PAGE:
Why Conserve?


Development consumes 350 acres of Pennsylvania open space per day. Learn how you can become active in your council through an Environmental Advisory Committee.

Resources in Danger: Open Spaces

Open space holds different meanings for people. It might be a field or forest, public park with playing fields, wetland, pocket park or a lake or stream. It is land that-- for the most part-- is free of buildings. Its values include helping to clean the air and water; wildlife habitat and biodiversity; flood protection; scenic vistas; streetscapes; recreation; and education. Open space connects us to the natural world, and makes a community a place where people want to live, work and play.

Of its 28.7 million acres, Pennsylvania is graced with 17 million acres of forest land and 7.7 million acres of lush, rolling farmland. But that landscape is changing.

The threats. According to a report by the Brookings Institution , Pennsylvanians are spreading out to suburbs and abandoning older communities. We urbanized four acres for every new resident between 1982 and 1997, more than any other state but Wyoming. Development consumes almost 300 acres of open space each day.

The future. Across the Commonwealth, communities are searching for ways to boost economic growth, protect their environment and public health, and preserve a high quality of life. They want to see older neighborhoods revitalized. They want to see their local waters protected. And they want to preserve farmland and green space close to home.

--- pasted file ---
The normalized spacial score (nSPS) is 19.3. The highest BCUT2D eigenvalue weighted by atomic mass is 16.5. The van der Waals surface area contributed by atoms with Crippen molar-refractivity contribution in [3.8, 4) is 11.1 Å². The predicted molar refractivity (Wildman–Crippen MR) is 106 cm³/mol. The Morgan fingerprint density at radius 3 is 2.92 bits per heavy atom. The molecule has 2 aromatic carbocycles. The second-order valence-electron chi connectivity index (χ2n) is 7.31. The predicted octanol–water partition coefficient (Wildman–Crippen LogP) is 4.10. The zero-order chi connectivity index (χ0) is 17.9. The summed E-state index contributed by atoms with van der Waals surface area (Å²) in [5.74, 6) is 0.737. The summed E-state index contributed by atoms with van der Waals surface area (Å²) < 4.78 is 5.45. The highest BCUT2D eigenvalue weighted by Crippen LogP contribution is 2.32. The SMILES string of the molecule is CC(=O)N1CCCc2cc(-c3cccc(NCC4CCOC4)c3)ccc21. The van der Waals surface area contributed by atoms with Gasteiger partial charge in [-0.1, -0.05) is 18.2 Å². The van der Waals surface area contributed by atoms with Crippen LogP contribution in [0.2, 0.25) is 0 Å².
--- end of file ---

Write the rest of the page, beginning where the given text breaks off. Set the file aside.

Efforts are underway to explore creative ways to help communities further their efforts to promote more livable communities, including:

 • Community Conservation Partnerships Program, a state Department of Conservation and Natural Resources grant program that provides funds to community and non-profit organizations for planning, open space protection, greenways and trails, local parks, rivers conservation and other efforts.

 • County Greenway and Open Space Planning, planning with leadership from the Department of Conservation and Natural Resources that is an important tool for helping counties position themselves for sustainable growth.

 • Better Models for Development, a book and approach that is a great tool for local and county governments and community leaders as they plan for the future.

 • Conservancies and land trust associations, whose work protects natural areas and our remaining open lands.